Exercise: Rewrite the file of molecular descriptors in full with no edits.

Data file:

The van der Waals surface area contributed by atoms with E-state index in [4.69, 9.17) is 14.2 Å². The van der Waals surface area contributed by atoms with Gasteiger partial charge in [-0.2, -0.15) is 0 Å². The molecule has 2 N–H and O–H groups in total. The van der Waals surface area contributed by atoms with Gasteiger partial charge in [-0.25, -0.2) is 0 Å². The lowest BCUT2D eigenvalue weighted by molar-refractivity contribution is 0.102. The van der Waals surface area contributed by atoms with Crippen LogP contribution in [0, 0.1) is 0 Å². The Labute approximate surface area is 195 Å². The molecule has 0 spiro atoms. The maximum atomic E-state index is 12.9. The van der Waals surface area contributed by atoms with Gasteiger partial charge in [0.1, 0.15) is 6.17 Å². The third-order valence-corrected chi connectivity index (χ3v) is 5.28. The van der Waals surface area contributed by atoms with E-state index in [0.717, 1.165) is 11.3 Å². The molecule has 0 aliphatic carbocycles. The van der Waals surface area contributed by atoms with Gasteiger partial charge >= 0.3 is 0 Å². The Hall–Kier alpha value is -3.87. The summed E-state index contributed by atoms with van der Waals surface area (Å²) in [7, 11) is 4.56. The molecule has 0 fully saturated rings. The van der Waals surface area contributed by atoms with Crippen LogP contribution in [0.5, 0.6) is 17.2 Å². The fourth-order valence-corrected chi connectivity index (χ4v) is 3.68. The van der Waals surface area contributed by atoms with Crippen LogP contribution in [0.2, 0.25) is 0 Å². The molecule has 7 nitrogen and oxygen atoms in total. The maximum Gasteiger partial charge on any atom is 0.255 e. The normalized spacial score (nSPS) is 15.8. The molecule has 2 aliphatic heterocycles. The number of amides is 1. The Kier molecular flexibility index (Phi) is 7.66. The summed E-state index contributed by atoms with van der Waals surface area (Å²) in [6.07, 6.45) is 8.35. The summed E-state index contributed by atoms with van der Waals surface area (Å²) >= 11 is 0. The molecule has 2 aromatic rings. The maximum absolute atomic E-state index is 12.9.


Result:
The van der Waals surface area contributed by atoms with E-state index in [4.69, 9.17) is 14.2 Å². The van der Waals surface area contributed by atoms with Gasteiger partial charge in [-0.2, -0.15) is 0 Å². The molecule has 2 N–H and O–H groups in total. The van der Waals surface area contributed by atoms with Gasteiger partial charge in [-0.25, -0.2) is 0 Å². The lowest BCUT2D eigenvalue weighted by molar-refractivity contribution is 0.102. The van der Waals surface area contributed by atoms with Crippen LogP contribution in [0, 0.1) is 0 Å². The Labute approximate surface area is 195 Å². The molecule has 0 spiro atoms. The maximum atomic E-state index is 12.9. The van der Waals surface area contributed by atoms with Gasteiger partial charge in [0.1, 0.15) is 6.17 Å². The third-order valence-corrected chi connectivity index (χ3v) is 5.28. The van der Waals surface area contributed by atoms with E-state index in [0.717, 1.165) is 11.3 Å². The molecule has 0 aliphatic carbocycles. The van der Waals surface area contributed by atoms with Gasteiger partial charge >= 0.3 is 0 Å². The Hall–Kier alpha value is -3.87. The summed E-state index contributed by atoms with van der Waals surface area (Å²) in [7, 11) is 4.56. The molecule has 0 fully saturated rings. The van der Waals surface area contributed by atoms with Crippen LogP contribution in [0.5, 0.6) is 17.2 Å². The fourth-order valence-corrected chi connectivity index (χ4v) is 3.68. The van der Waals surface area contributed by atoms with Crippen LogP contribution in [0.2, 0.25) is 0 Å². The molecule has 7 nitrogen and oxygen atoms in total. The maximum Gasteiger partial charge on any atom is 0.255 e. The normalized spacial score (nSPS) is 15.8. The molecule has 2 aliphatic heterocycles. The number of amides is 1. The Kier molecular flexibility index (Phi) is 7.66. The summed E-state index contributed by atoms with van der Waals surface area (Å²) in [6.07, 6.45) is 8.35. The summed E-state index contributed by atoms with van der Waals surface area (Å²) >= 11 is 0. The molecule has 2 aromatic rings. The maximum absolute atomic E-state index is 12.9.